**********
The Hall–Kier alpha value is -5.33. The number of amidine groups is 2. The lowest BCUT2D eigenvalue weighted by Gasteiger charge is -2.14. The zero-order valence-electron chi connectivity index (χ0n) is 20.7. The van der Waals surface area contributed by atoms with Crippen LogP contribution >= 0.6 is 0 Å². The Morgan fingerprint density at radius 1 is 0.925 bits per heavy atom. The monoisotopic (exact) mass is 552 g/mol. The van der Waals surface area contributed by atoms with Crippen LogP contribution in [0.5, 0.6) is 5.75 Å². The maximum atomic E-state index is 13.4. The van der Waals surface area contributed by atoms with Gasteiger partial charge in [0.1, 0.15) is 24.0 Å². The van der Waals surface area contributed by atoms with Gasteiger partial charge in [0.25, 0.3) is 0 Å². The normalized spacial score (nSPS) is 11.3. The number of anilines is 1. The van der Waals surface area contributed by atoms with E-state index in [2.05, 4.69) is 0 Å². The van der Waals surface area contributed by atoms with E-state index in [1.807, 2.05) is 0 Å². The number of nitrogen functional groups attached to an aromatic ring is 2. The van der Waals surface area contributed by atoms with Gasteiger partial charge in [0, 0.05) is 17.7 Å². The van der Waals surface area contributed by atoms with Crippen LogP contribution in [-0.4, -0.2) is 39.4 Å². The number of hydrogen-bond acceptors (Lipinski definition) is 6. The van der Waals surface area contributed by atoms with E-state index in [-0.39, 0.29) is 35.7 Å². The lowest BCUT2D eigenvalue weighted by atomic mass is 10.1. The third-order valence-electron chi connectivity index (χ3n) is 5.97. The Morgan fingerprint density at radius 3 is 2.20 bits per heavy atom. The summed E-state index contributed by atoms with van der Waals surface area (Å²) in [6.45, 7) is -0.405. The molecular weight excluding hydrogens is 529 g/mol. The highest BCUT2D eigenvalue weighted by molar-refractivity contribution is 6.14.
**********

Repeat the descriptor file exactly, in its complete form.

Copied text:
The Hall–Kier alpha value is -5.33. The number of amidine groups is 2. The lowest BCUT2D eigenvalue weighted by Gasteiger charge is -2.14. The zero-order valence-electron chi connectivity index (χ0n) is 20.7. The van der Waals surface area contributed by atoms with Crippen LogP contribution >= 0.6 is 0 Å². The Morgan fingerprint density at radius 1 is 0.925 bits per heavy atom. The monoisotopic (exact) mass is 552 g/mol. The van der Waals surface area contributed by atoms with Crippen LogP contribution in [0.5, 0.6) is 5.75 Å². The maximum atomic E-state index is 13.4. The van der Waals surface area contributed by atoms with Gasteiger partial charge in [0.1, 0.15) is 24.0 Å². The van der Waals surface area contributed by atoms with Gasteiger partial charge in [0.25, 0.3) is 0 Å². The normalized spacial score (nSPS) is 11.3. The number of anilines is 1. The van der Waals surface area contributed by atoms with E-state index in [2.05, 4.69) is 0 Å². The van der Waals surface area contributed by atoms with E-state index in [1.807, 2.05) is 0 Å². The number of nitrogen functional groups attached to an aromatic ring is 2. The van der Waals surface area contributed by atoms with Gasteiger partial charge in [0, 0.05) is 17.7 Å². The van der Waals surface area contributed by atoms with Crippen LogP contribution in [-0.4, -0.2) is 39.4 Å². The number of hydrogen-bond acceptors (Lipinski definition) is 6. The van der Waals surface area contributed by atoms with E-state index in [-0.39, 0.29) is 35.7 Å². The lowest BCUT2D eigenvalue weighted by atomic mass is 10.1. The third-order valence-electron chi connectivity index (χ3n) is 5.97. The Morgan fingerprint density at radius 3 is 2.20 bits per heavy atom. The summed E-state index contributed by atoms with van der Waals surface area (Å²) in [6.45, 7) is -0.405. The molecular weight excluding hydrogens is 529 g/mol. The highest BCUT2D eigenvalue weighted by molar-refractivity contribution is 6.14.